Congo delays election results by 48 hours
KINSHASA, Congo (AP) — Congo's election commission has announced that due to technical difficulties it will be delaying the publication of results from the presidential election for 48 hours.
In a communique read on state TV, the commission said it made the decision for the sake of transparency.
The five-year mandate of current Congo President Joseph Kabila expires Tuesday at midnight.
The government had rushed ahead with last week's election in an effort to meet that deadline, despite major shortcomings, including the late delivery of ballots.
THIS IS A BREAKING NEWS UPDATE. Check back soon for further information. AP's earlier story is below.
KINSHASA, Congo (AP) — Congo was in limbo Tuesday as the government dispatched helicopters to the remote corners of the country to pick up missing tally sheets and officials voiced doubts about whether they would succeed in releasing the results of last week's election by midnight, as required by electoral law.
The helicopters might succeed in bringing back the votes from the bush, but it appeared that even in the capital poll workers would not finish counting in time.
Congo is staging only its second democratic election and the process has been flawed at every step, from the late printing and delivery of ballots, to the chaotic counting centers where trucks were dumping containers filled with ballots and frequent power cuts interrupted the entry of data.
"It is our objective to release the numbers before midnight tonight," said the spokesman for the National Independent Electoral Commission Matthieu Mpita. "It depends on whether we get the numbers in time."
Over 3 million people registered to vote in the capital, Kinshasa, and observers say that only two of the four vote tabulation centers there had finished compiling results by Tuesday afternoon. Even in those two hubs, poll workers had misplaced results from hundreds of polling stations, said observers.
They were sorting through mountains of rice sacks containing ballots desperately trying to find them, said David Pottie of the Carter Center, the Atlanta-based observation mission established by former President Jimmy Carter.
Near the headquarters of the main opposition party, shots rang out after police opened fire to disperse supporters of Congo's 78-year-old opposition leader Etienne Tshisekedi, witnesses said.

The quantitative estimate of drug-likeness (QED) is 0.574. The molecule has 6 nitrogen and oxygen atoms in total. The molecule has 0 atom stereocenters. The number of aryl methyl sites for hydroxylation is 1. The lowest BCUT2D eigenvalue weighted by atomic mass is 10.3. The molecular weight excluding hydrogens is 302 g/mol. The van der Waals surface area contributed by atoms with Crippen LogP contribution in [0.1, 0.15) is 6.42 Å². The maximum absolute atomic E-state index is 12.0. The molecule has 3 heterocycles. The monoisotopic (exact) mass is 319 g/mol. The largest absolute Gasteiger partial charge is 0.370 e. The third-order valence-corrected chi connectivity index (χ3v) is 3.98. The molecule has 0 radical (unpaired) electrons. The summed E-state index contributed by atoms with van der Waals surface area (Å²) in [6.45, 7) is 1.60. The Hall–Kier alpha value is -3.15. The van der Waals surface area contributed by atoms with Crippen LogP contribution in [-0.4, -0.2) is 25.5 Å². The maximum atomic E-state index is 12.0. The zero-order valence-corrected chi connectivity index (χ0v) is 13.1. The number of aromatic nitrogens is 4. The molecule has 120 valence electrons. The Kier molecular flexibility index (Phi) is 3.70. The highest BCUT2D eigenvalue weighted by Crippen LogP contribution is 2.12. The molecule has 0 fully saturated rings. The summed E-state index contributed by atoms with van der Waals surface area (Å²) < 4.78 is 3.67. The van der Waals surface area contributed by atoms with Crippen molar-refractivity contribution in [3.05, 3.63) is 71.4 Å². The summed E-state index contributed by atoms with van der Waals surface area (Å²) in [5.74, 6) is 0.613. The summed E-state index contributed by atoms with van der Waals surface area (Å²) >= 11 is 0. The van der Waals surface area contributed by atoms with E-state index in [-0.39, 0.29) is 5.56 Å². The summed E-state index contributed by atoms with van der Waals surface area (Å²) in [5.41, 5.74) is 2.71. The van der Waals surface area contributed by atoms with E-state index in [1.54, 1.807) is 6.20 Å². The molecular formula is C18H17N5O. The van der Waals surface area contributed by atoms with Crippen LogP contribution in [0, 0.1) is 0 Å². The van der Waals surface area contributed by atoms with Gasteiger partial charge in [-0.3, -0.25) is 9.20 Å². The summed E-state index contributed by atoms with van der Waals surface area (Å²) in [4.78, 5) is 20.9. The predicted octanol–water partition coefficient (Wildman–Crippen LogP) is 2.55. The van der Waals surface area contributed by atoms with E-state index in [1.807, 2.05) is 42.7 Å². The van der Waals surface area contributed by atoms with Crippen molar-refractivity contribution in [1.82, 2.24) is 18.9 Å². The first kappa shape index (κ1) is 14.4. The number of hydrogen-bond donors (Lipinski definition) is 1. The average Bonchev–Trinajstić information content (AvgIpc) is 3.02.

With more than two-thirds of the vote counted, Tshisekedi was trailing with 36 percent of the 12.6 million votes tabulated so far. Joseph Kabila, the sitting president who is a former rebel commander and whose elite guard is already accused of gunning down at least 14 opposition supporters, had a nearly-insurmountable lead of 46 percent.
Kabila's five-year mandate expires Tuesday. Even though it was clear that the election commission was not prepared for last Monday's vote, the government went ahead with the election in an attempt to make the deadline and avoid slipping into an unconstitutional status which could stoke tension.
Election violence has already left at least 18 dead and more than 100 wounded, with most of the deaths caused by troops loyal to Kabila, according to a report by Human Rights Watch.
Congo's back-to-back civil wars in the 1990s consumed the region, and destroyed the nation whose population is now nudging 70 million. The country is ranked dead last on the United Nations' global survey of human development.
Although observers said they have not witnessed systematic fraud, only widespread irregularities, the impression among opposition supporters is that the vote is being manipulated in Kabila's favor.
At the International Criminal Court, where former Ivory Coast President Laurent Gbagbo appeared this week for crimes committed by his forces after he was declared the loser of last year's election, prosecutors issued a warning.
"Leaders from all sides must understand this: My Office is watching the situation in the DRC very closely. As we have shown in both Kenya and Cote d'Ivoire," said prosecutor Luis Moreno-Ocampo, referring to Ivory Coast by its French name. "Planning and executing attacks on civilians for electoral gain will not be tolerated."
"I urge leaders, commanders, and politicians on all sides to calm your supporters. Electoral violence is no longer a ticket to power, I assure you. It is a ticket to The Hague," he said.